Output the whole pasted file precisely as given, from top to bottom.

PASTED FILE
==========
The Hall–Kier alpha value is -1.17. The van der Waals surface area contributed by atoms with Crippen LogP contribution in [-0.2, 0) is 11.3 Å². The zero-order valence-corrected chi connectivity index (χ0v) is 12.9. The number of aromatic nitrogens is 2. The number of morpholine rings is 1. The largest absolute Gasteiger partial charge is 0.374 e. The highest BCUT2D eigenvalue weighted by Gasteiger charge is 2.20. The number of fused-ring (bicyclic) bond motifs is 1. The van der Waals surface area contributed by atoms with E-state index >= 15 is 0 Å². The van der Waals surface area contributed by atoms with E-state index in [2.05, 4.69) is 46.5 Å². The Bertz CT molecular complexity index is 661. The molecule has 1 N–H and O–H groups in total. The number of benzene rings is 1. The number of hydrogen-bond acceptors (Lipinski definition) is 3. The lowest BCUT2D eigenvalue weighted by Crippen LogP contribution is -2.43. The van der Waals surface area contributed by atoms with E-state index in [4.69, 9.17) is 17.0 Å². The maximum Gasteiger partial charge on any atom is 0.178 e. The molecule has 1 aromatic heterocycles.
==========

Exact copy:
The Hall–Kier alpha value is -1.17. The van der Waals surface area contributed by atoms with Crippen LogP contribution in [-0.2, 0) is 11.3 Å². The zero-order valence-corrected chi connectivity index (χ0v) is 12.9. The number of aromatic nitrogens is 2. The number of morpholine rings is 1. The largest absolute Gasteiger partial charge is 0.374 e. The highest BCUT2D eigenvalue weighted by Gasteiger charge is 2.20. The number of fused-ring (bicyclic) bond motifs is 1. The van der Waals surface area contributed by atoms with E-state index >= 15 is 0 Å². The van der Waals surface area contributed by atoms with E-state index in [2.05, 4.69) is 46.5 Å². The Bertz CT molecular complexity index is 661. The molecule has 1 N–H and O–H groups in total. The number of benzene rings is 1. The number of hydrogen-bond acceptors (Lipinski definition) is 3. The lowest BCUT2D eigenvalue weighted by Crippen LogP contribution is -2.43. The van der Waals surface area contributed by atoms with E-state index in [4.69, 9.17) is 17.0 Å². The maximum Gasteiger partial charge on any atom is 0.178 e. The molecule has 1 aromatic heterocycles.